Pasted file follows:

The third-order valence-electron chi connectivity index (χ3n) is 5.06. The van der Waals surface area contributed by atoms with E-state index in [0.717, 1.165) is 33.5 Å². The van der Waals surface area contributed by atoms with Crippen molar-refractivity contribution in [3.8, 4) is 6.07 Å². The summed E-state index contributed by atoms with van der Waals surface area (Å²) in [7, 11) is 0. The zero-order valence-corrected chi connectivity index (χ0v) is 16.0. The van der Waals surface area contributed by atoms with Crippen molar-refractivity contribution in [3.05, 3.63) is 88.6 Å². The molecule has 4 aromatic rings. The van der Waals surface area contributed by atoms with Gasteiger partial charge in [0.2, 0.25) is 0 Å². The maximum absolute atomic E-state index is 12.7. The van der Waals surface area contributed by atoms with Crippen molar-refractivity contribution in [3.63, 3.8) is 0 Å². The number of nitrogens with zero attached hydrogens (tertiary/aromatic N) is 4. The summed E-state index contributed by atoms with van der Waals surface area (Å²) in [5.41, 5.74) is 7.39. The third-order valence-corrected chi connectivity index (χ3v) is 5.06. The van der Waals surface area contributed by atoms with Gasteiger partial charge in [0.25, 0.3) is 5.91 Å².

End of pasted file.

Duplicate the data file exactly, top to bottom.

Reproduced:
The third-order valence-electron chi connectivity index (χ3n) is 5.06. The van der Waals surface area contributed by atoms with E-state index in [0.717, 1.165) is 33.5 Å². The van der Waals surface area contributed by atoms with Crippen molar-refractivity contribution in [3.8, 4) is 6.07 Å². The summed E-state index contributed by atoms with van der Waals surface area (Å²) in [7, 11) is 0. The zero-order valence-corrected chi connectivity index (χ0v) is 16.0. The van der Waals surface area contributed by atoms with Crippen molar-refractivity contribution in [3.05, 3.63) is 88.6 Å². The molecule has 4 aromatic rings. The van der Waals surface area contributed by atoms with Gasteiger partial charge in [0.2, 0.25) is 0 Å². The maximum absolute atomic E-state index is 12.7. The van der Waals surface area contributed by atoms with Crippen molar-refractivity contribution in [3.63, 3.8) is 0 Å². The number of nitrogens with zero attached hydrogens (tertiary/aromatic N) is 4. The summed E-state index contributed by atoms with van der Waals surface area (Å²) in [5.41, 5.74) is 7.39. The third-order valence-corrected chi connectivity index (χ3v) is 5.06. The van der Waals surface area contributed by atoms with Gasteiger partial charge in [0.25, 0.3) is 5.91 Å².